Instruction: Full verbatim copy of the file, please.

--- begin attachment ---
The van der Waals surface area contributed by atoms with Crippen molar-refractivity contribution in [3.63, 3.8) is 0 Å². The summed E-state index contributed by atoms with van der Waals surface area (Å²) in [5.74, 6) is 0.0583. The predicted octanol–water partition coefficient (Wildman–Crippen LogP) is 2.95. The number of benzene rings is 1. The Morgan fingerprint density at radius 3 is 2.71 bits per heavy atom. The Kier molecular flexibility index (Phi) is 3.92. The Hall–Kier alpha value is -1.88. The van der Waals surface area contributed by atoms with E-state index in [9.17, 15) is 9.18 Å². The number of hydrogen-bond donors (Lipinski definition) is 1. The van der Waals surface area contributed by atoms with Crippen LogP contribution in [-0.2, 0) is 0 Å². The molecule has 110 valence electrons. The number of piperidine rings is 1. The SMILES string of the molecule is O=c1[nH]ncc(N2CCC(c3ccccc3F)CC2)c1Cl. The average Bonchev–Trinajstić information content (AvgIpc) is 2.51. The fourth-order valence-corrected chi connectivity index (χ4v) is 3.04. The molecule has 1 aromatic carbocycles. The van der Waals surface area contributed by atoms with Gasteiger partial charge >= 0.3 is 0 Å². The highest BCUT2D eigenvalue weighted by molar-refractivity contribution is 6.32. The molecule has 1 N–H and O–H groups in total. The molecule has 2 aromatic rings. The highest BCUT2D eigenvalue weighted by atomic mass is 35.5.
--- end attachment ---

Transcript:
The van der Waals surface area contributed by atoms with Crippen molar-refractivity contribution in [3.63, 3.8) is 0 Å². The summed E-state index contributed by atoms with van der Waals surface area (Å²) in [5.74, 6) is 0.0583. The predicted octanol–water partition coefficient (Wildman–Crippen LogP) is 2.95. The number of benzene rings is 1. The Morgan fingerprint density at radius 3 is 2.71 bits per heavy atom. The Kier molecular flexibility index (Phi) is 3.92. The Hall–Kier alpha value is -1.88. The van der Waals surface area contributed by atoms with E-state index in [9.17, 15) is 9.18 Å². The number of hydrogen-bond donors (Lipinski definition) is 1. The van der Waals surface area contributed by atoms with Crippen LogP contribution in [-0.2, 0) is 0 Å². The molecule has 110 valence electrons. The number of piperidine rings is 1. The SMILES string of the molecule is O=c1[nH]ncc(N2CCC(c3ccccc3F)CC2)c1Cl. The average Bonchev–Trinajstić information content (AvgIpc) is 2.51. The fourth-order valence-corrected chi connectivity index (χ4v) is 3.04. The molecule has 1 aromatic carbocycles. The van der Waals surface area contributed by atoms with Gasteiger partial charge >= 0.3 is 0 Å². The highest BCUT2D eigenvalue weighted by molar-refractivity contribution is 6.32. The molecule has 1 N–H and O–H groups in total. The molecule has 2 aromatic rings. The highest BCUT2D eigenvalue weighted by atomic mass is 35.5.